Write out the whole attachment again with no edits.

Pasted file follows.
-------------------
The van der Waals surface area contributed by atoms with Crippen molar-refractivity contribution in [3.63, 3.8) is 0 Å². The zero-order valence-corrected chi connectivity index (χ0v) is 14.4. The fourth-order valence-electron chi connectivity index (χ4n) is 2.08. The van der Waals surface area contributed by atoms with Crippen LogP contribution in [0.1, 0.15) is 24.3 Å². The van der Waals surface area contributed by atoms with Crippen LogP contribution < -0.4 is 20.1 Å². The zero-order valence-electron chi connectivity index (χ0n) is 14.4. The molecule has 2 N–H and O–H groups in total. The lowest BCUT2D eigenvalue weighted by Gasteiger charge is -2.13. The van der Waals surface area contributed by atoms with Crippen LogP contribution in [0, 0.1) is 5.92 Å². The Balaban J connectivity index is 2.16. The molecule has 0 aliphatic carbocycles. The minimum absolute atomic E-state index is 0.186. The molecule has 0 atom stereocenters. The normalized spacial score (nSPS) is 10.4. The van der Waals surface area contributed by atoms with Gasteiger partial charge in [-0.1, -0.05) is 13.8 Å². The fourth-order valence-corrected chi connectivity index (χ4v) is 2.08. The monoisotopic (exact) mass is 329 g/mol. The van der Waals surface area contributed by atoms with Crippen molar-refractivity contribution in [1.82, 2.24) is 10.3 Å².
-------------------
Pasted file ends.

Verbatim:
The van der Waals surface area contributed by atoms with Crippen molar-refractivity contribution in [3.63, 3.8) is 0 Å². The zero-order valence-corrected chi connectivity index (χ0v) is 14.4. The fourth-order valence-electron chi connectivity index (χ4n) is 2.08. The van der Waals surface area contributed by atoms with Crippen LogP contribution in [0.1, 0.15) is 24.3 Å². The van der Waals surface area contributed by atoms with Crippen LogP contribution < -0.4 is 20.1 Å². The zero-order valence-electron chi connectivity index (χ0n) is 14.4. The molecule has 2 N–H and O–H groups in total. The lowest BCUT2D eigenvalue weighted by Gasteiger charge is -2.13. The van der Waals surface area contributed by atoms with Crippen LogP contribution in [0, 0.1) is 5.92 Å². The Balaban J connectivity index is 2.16. The molecule has 0 aliphatic carbocycles. The minimum absolute atomic E-state index is 0.186. The molecule has 0 atom stereocenters. The normalized spacial score (nSPS) is 10.4. The van der Waals surface area contributed by atoms with Gasteiger partial charge in [-0.1, -0.05) is 13.8 Å². The fourth-order valence-corrected chi connectivity index (χ4v) is 2.08. The monoisotopic (exact) mass is 329 g/mol. The van der Waals surface area contributed by atoms with Crippen molar-refractivity contribution in [1.82, 2.24) is 10.3 Å².